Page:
EXAMPLE (2): Jack and Janet had lived together in California, which is where the incident giving rise to Jack’s claim took place. Jack now lives in Arizona while Janet lives in Ohio. When Jack sues in an Ohio court for nonpayment of rent, the court applies Ohio law. Jack appeals, claiming that California law should apply. This time, the appeals court may rule on the issue, as it is a question of law, not a question of fact, which may therefore be reviewed de novo.

These, then, are the general standards which apply to an appellate court’s review of a lower court’s decision. Of course, in application, it is not at all this simple. Nonetheless, the general standards for questions of fact and questions of law are clear.

Compared to review of arbitration awards, the possibility of having a court's decision changed seems extraordinary. After all, in order to successfully apply for court review of an arbitrator’s decision resulting in the court vacating the award (i.e., setting it aside), the party must show one of the following:

  1. The award was procured by corruption, fraud, or undue means.
  2. There was “evident partiality” or prejudicial misconduct.
  3. The arbitrator exceeded her power.
  4. The arbitrator refused to postpone proceedings based on a showing of sufficient cause.
  5. The arbitrator refused to hear material evidence.
  6. Any other misbehavior prejudicing the party’s rights, especially those granted by the FAA or UAA (whichever applies). (The “catch-all” provision.)
  7. Under the UAA, but not the FAA, the absence of an arbitration agreement coupled with other facts might be cause for a court to vacate the award on review. See UAA, § 12(a)(5) or Delaware UAA § 5714(a)(5).

Short of vacating the arbitrator’s award, a court may review the decision with an eye towards modifying or correcting the award upon a showing of any of the following:

  1. An “evident” or material miscalculation of figures or an evident mistake in the description of any person, thing, or property referred to in the award. (In other words, some sort of clerical error or transcription error.)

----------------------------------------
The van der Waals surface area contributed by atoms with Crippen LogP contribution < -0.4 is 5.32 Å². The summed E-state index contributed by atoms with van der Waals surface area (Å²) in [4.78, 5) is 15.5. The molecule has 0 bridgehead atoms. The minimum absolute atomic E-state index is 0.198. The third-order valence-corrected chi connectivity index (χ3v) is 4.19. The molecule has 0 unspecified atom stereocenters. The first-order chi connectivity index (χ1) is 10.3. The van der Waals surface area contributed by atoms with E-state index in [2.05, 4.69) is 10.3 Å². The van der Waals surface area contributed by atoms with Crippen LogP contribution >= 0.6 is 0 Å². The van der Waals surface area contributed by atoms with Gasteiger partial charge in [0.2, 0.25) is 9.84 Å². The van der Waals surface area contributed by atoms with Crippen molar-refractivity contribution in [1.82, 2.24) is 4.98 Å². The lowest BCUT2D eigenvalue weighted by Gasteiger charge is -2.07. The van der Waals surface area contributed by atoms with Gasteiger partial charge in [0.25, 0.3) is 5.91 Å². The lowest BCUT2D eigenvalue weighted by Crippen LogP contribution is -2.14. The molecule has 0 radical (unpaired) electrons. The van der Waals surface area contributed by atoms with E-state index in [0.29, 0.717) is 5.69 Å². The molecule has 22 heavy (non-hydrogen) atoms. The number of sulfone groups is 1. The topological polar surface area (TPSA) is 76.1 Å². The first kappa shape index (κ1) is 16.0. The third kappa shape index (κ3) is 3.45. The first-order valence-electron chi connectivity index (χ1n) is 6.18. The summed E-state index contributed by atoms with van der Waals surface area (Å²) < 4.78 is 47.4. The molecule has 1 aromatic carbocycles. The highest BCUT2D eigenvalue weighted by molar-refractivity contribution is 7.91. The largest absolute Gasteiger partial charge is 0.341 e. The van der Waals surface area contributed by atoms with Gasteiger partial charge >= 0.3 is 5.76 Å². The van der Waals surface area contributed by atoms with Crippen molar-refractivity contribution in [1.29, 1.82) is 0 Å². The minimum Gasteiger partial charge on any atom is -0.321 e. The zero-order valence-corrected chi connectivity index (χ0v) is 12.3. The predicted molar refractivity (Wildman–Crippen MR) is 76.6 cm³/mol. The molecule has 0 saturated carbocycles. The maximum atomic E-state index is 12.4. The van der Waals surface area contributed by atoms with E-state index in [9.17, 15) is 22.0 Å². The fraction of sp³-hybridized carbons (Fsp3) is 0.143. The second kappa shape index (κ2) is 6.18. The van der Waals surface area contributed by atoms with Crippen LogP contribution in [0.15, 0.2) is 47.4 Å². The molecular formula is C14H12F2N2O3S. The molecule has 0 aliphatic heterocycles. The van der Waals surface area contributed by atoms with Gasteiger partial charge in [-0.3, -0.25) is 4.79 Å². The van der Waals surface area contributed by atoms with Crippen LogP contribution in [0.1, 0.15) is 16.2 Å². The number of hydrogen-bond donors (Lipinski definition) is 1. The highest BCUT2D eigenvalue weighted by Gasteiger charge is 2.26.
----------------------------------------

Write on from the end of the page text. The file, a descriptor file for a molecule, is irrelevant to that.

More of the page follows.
2. The arbitrator decided on some matter not submitted to her for decision. This is not cause for modifying or correcting if the additional matter ruled upon does not materially affect the matter(s) submitted for decision.
  3. The award is “imperfect in matter of form” and does not affect the merits of the controversy.

For the FAA, the relevant sections are §10 and §11. For the UAA, the relevant sections are §12 and §13. The overlap between the federal act and the model for state acts is almost complete. The UAA for Delaware also has nearly identical provisions found at §5714 and §5715 of that act.

EXAMPLE (1): Throughout arbitration proceedings, the arbitrator constantly refers to one party as “the weasel.” The arbitrator ultimately finds against this party. This would likely constitute “evident partiality” such that a court could vacate the award.

EXAMPLE (2): Sally sues Burt over ownership of a prize stallion. The court mandates arbitration, and the arbitration hearing results in an award of $50,000 to Sally, which is thought to be half the value of the horse. As it turns out, the calculation was based on a horse that is 4 years old, but the horse in question was 6 years old and therefore substantially less valuable. When Burt brings this to a court, the award may be modified based on the horse’s correct age.

As a practical matter, this means that an arbitrator’s award will rarely be subjected to significant scrutiny by a court and will be even more rarely vacated or altered in accordance with the above provisions. This leads to the further consequence that losing parties in an arbitration will rarely bother to seek judicial review of the arbitrator’s award. That said, successful appeals from arbitration awards are not unheard of. A sampling of cases might help give a general understanding of the way courts rule: